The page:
Thursday, February 9, 2012

Does Military Service Lead to Crime?

A new working paper (ungated version) by Jason M. Lindo and Charles F. Stoecker examines the link between military service (in Vietnam) and crime. It has some bad news: “We find that military service increases the probability of incarceration for violent crimes among whites, with point estimates suggesting an impact of 0.27 percentage points.”  The authors also find offsetting impacts on nonviolent crime and hypothesize that “military service may not change an individual’s propensity to commit crime but instead may cause them to commit more-severe crimes involving violence.”
And this study didn't even include the impact of the Iraq war.

I am generally skeptical of empirical studies "proving" theories, but this study does seem to back up the intuitive thought that if you teach young men how to be violent, some may not be able to turn that off like a light switch.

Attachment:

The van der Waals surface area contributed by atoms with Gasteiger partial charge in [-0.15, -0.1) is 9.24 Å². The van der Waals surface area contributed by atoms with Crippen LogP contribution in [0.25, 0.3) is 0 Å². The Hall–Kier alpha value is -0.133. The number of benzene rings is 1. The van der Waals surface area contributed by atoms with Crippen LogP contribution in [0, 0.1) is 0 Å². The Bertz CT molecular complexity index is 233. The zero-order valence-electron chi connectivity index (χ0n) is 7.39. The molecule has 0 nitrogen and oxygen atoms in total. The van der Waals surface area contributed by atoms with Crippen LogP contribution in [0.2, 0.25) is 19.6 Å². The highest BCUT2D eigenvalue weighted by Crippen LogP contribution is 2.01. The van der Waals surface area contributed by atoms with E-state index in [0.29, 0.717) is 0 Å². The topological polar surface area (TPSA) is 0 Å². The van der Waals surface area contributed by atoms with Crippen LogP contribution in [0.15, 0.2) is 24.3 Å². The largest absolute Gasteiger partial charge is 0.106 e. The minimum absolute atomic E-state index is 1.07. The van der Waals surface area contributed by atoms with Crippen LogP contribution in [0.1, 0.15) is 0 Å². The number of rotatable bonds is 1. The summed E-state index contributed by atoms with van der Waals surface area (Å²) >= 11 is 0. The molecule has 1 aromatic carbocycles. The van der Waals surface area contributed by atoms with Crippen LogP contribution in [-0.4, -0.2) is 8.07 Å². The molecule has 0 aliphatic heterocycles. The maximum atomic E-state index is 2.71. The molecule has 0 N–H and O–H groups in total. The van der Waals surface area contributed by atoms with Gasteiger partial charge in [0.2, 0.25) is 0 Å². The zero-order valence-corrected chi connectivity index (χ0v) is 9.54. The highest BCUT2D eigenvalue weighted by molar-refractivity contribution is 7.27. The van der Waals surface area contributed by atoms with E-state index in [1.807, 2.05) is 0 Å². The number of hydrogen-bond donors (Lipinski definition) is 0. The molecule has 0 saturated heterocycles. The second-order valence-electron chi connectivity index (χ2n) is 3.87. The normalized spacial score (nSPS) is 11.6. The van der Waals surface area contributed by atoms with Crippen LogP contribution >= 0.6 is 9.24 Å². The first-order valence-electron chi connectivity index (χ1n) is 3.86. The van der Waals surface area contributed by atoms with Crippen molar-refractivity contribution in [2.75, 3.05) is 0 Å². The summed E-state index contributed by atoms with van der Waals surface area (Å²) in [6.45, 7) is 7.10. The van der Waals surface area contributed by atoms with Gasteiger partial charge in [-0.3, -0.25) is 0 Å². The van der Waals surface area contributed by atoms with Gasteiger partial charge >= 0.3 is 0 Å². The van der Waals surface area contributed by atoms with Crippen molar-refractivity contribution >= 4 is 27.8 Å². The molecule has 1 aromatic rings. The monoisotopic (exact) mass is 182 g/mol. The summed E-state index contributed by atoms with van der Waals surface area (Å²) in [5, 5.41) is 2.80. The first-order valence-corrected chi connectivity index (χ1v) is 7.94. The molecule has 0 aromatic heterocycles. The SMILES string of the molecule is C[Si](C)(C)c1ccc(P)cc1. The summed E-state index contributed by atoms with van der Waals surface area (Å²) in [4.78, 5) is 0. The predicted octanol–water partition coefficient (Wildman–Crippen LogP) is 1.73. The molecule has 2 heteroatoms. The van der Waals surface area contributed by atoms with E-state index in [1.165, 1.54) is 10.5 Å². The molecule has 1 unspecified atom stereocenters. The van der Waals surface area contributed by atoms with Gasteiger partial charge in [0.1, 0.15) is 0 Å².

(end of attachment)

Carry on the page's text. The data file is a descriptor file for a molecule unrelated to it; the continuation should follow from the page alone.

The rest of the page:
1. Whatever. Men are already automatically suspect of being rapists and pedophiles.

  2. My experience is that many who enter military service is that they have below average education, are less literate, and tend to settle arguments forcefully. Furthermore I find many to have a confrontational way. All of these factors, contribute to anti social behavior upon after exiting the military.

    Many employers are reluctant to hire veterans. If one is going into the miliary, I encourage one to consider it to be a life long committment.

  3. Hogwash!
    Military personnel during Vietnam included a large percentage of draftees. I would hypothesize that young men forced against their will to receive combat training and then exposed to the horrors of war have a higher propensity for violent crime. With a force made up of all volunteers I think it is less likely returning vets would commit crimes.

  4. Voluntary or not, combat hardened grunts may not easily readjust to civilian life. Even worse should they become cops or join the SWAT.